Citation Formats

Kasanke, Christopher P., Zhao, Qian, Bell, Sheryl, Thompson, Allison M., and Hofmockel, Kirsten S.. Can switchgrass increase carbon accrual in marginal soils? The importance of site selection. United Kingdom: N. p., 2020. Web. https://doi.org/10.1111/gcbb.12777.
Kasanke, Christopher P., Zhao, Qian, Bell, Sheryl, Thompson, Allison M., & Hofmockel, Kirsten S.. Can switchgrass increase carbon accrual in marginal soils? The importance of site selection. United Kingdom. https://doi.org/10.1111/gcbb.12777
Kasanke, Christopher P., Zhao, Qian, Bell, Sheryl, Thompson, Allison M., and Hofmockel, Kirsten S.. Sun . "Can switchgrass increase carbon accrual in marginal soils? The importance of site selection". United Kingdom. https://doi.org/10.1111/gcbb.12777.
@article{osti_1734386,
title = {Can switchgrass increase carbon accrual in marginal soils? The importance of site selection},
author = {Kasanke, Christopher P. and Zhao, Qian and Bell, Sheryl and Thompson, Allison M. and Hofmockel, Kirsten S.},
abstractNote = {Most soil carbon (C) is in the form of soil organic matter (SOM), the composition of which is controlled by of the plant-microbe-soil continuum. While plants provide most fresh SOM inputs to soils, research suggests that the majority of SOM is of microbial origin in the form of microbial residues. Certain microbial residues are considered especially persistent, including amino sugars, proteins, and lipids. Their contribution to persistent SOM has been linked to edaphic properties such as mineralogy and aggregation. However, it is unknown how variation in plant inputs, microbial community structure, and soil physical and chemical attributes interact to influence SOM production and persistence. We used two long-term biofuel feedstock field experiments to test the influence of cropping systems (corn and switchgrass) and soil characteristics (sandy and silty loams) on microbial selection and SOM chemistry. Cropping system had a strong influence on water-extractable organic carbon chemistry with perennial switchgrass generally having a higher chemical richness than the annual corn cropping system. Nonetheless, cropping system was a less influential driver of soil microbial community structure and overall carbon chemistry than soil type. Soil type was especially influential on fungal community structure and the chemical composition of the chloroform-extractable carbon. Although plant inputs strongly influence decomposition and SOM formation, total carbon and nitrogen did not differ between cropping systems within either site, likely due to enhanced microbial activity under the perennial cropping system. Silty soils also had a higher activity of phosphate and carbon liberating enzymes. After 8 years, silty loams still contained twice the total carbon and nitrogen as sandy loams, with no significant response to biofuel cropping system inputs. Together these results demonstrate that initial site selection is critical to plant-microbe interactions and substantially impacts the potential for long term carbon accrual in soils under biofuel feedstock production.},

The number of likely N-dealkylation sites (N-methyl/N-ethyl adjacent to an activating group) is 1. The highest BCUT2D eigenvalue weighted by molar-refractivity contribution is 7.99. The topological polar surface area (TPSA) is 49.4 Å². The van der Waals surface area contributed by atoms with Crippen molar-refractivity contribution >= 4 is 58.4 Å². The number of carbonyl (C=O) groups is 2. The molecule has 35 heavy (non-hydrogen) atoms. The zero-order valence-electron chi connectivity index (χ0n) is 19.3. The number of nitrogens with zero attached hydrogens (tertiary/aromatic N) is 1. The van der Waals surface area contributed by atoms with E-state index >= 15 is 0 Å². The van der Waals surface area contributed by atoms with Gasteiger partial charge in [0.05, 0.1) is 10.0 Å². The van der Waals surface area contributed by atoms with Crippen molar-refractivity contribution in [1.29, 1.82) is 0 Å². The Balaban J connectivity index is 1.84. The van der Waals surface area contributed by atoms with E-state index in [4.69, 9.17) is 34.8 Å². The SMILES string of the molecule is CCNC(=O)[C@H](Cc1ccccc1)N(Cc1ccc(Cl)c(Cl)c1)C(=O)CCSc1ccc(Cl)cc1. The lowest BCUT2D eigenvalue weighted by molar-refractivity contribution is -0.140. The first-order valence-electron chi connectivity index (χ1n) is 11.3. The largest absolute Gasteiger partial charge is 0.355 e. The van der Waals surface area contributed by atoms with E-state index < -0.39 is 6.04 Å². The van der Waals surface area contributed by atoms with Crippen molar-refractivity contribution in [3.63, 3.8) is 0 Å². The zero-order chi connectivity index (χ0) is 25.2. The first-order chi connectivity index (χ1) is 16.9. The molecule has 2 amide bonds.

doi = {10.1111/gcbb.12777},
journal = {Global Change Biology. Bioenergy},
number = ,
volume = ,
place = {United Kingdom},
year = {2020},
month = {12}
}

Journal Article:
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https://doi.org/10.1111/gcbb.12777